willing to sacrifice all other aspects of her life to obtain what
she knew nature did not want her to achieve.
For this reason, Charlotte declared her graduate degree in
marketing rather than science. She was not naive; she knew she
somehow lucked out in being attractive. If there was one thing
gifted to her from birth, she recognized that was it. With her
tall, gracefully slender appearance, Charlotte also knew she’d
easily get an entry-level position in almost any marketing firm in
any large city. And once she got it with her looks, she was
confident that she’d then be able to impress the decisionmakers
with her wit and hard work to quickly reach maximum
earning potential. This is what she desired, but also what she’d
strived so hard to achieve to avoid entropy. Always, in the back
of her consciousness, was the self-doubt that she actually
belonged in the company of those decision-makers. She truly
believed that nature had selected her trajectory as eventually
being homeless, and she had cheated it.
Perhaps that was why she despised her short, daily
commute to her downtown office at the marketing firm which
she’d chosen to conquer. She wasn’t sure why she’d chosen
Portland for where she’d begin her career. Perhaps it was
because the city was up-and-coming and becoming modern.
Perhaps it was because the idea of conquering a larger city like
Chicago or Los Angeles was too daunting. Or perhaps it was
because of its close proximity to where she was originally from
in Battle Ground, Washington. That’s right – she grew up in a
battle ground, in all senses of the word.
But location had nothing to do with why she loathed her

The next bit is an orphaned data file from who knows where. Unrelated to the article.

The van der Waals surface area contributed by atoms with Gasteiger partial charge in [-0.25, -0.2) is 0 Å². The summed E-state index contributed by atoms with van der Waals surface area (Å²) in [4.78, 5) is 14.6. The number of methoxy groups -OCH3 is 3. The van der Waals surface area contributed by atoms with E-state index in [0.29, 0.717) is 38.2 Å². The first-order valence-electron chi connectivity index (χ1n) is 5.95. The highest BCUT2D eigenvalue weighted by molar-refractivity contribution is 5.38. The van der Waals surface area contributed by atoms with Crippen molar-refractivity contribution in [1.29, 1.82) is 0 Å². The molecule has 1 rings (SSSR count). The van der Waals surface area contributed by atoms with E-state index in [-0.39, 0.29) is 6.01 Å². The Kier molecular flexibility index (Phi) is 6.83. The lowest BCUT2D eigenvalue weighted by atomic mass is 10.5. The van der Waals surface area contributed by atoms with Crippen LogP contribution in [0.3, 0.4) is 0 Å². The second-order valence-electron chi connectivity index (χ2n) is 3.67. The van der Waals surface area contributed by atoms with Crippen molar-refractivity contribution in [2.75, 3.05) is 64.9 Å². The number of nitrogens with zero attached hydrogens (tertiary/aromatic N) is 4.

drive to and from her office each day. Rather, that had
everything to do with Pioneer Square.
It was necessary to drive by some corner of Pioneer
Square to reach her building located just across the street from
the corner of that depressing city center. So, it was inevitable
that her morning each day would begin with seeing the
multitude of homeless men and women that congregated at
Pioneer Square. And at the end of a long work day, her evening
every night would conclude the same way as her day had begun
– by driving by that same dreadful square.
If Portland and its suburbs were becoming the modern,
happening location for young adults, then that modernization
was forcing the area’s homeless into the middle of the city. And
that middle was Pioneer Square. It didn’t matter if it was the
heat of summer or the dead-cold of winter, there were always
homeless people using Pioneer Square as their temporary home.
But it wasn’t actually the homeless individuals themselves
that Charlotte despised. Indeed, over the past year, she had
become visually familiar with the regulars. She began to
recognize many of their faces, and even looked forward to
seeing them throughout the week – so as to provide her with
the assurance that they were surviving despite the difficult
circumstances that they’d been given in life.
Over time, she’d recognize faces disappear from the
corner. It was sporadic and random with who would disappear,
and Charlotte never knew why. She began making stories up
about what the disappearing faces’ fates were, even though it
was just a ruse to shield her from reality. She’d imagine that
some of them decided to travel to other, larger cities – hoping
to start over anew there. Others were found by distant relatives
and provided an opportunity to improve their situation. And a
lucky few were fortunate to have found a selfless stranger who
would gift them with a new life – as if they had won the lottery.
Maybe one or two of them even struck it luckier and found
someone from a wealthier class to start their life with anew,
who saw them for who they really were on the inside despite
their unfortunate life circumstances.
Though these were all fantastical stories Charlotte would
imagine about complete strangers, they were all made up
dreams to avoid what she knew was the likely outcome of
several of the unfortunate individuals who had stopped
congregating at Pioneer Square. It would seem to many that
being homeless is the low point in life, but Charlotte knew that
the majority of people would stop being at Pioneer Square for
just that reason – because the loss of life was the natural next